The success of alternative browsers such as Firefox will cause Microsoft to be even more aggressive in holding onto its virtual Explorer monopoly, the founder of Netscape Marc Andreessen has predicted.
Netscape's market-leading Navigator browser was squashed by Microsoft Internet Explorer in the 1990s after the software giant tied it in with its Windows OS. Its automatic inclusion sparked the anti-trust investigations into Microsoft.
As a result of the new monopoly browser innovation at Microsoft "pretty much stopped in 1998", Andreessen said during a session at the Web 2.0 conference in San Francisco yesterday. The result has been that Microsoft has missed the opportunity to promote other products and allowed competitors to get a foot in the door.
"One of the most amazing things over the last six or seven years is watching Microsoft basically get a monopoly over the browser and then not use it," Andreessen went on.
Explorer has been used by approximately 95 percent of Web users since June 2002. Recently, however, its dominance has begun to erode, due in part to a number of well-publicised IE security vulnerabilities and a favorable reception to Firefox, a slimmed-down browser developed as part of the open-source Mozilla project.
Increasing pressure from alternative browsers such as Firefox and Opera will ultimately cause Microsoft to take a second look at the browser and how its monopoly can be used, Andreessen said. "Microsoft is certainly going to respond competitively to these things. I can guarantee that. I think that it is quite possible that this is going to get very interesting over the next two or three years."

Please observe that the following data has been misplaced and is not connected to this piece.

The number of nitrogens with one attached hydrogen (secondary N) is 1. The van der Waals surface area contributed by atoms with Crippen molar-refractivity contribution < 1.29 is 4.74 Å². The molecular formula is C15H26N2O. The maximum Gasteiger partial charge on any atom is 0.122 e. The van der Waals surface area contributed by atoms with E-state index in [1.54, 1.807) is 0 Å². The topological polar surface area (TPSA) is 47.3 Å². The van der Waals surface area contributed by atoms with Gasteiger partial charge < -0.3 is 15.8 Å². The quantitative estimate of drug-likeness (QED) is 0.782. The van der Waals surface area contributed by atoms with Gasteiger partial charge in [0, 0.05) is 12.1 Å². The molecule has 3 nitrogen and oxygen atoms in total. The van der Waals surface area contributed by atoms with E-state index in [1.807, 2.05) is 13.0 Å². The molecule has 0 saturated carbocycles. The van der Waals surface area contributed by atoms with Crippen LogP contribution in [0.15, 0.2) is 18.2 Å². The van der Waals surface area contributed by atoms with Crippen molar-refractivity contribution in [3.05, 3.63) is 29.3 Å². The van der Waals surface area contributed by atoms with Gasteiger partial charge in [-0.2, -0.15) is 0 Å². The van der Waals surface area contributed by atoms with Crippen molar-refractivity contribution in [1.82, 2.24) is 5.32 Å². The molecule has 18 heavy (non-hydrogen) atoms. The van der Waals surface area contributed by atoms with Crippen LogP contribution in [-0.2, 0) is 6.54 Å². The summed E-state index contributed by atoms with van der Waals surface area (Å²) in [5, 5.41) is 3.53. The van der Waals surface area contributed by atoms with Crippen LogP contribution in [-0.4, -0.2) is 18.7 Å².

Andreessen's comments came during a discussion with Yahoo COO Dan Rosensweig, in which they debated the future dynamics of Internet business. The two were at odds as to whether control over user data would become a major issue in the coming years, with Andreessen arguing that denying users control over their data ultimately would be a way of locking customers into "walled gardens" of Internet services.
The phenomenon can already be seen with companies such as eBay, he said. "You can't get your reputation out of eBay, you can't get your purchase history out of eBay, you can't get your stores out of eBay," he said. "It's a plantation owner/sharecropper kind of relationship."
Rosensweig, whose company has more than 150 million registered users, argued that consumers today have retained the ability to change their online habits. "We noticed a few people who changed their habits in the last few years in some categories," he said. "Search may be one. We're living in a world today where it's too easy to change."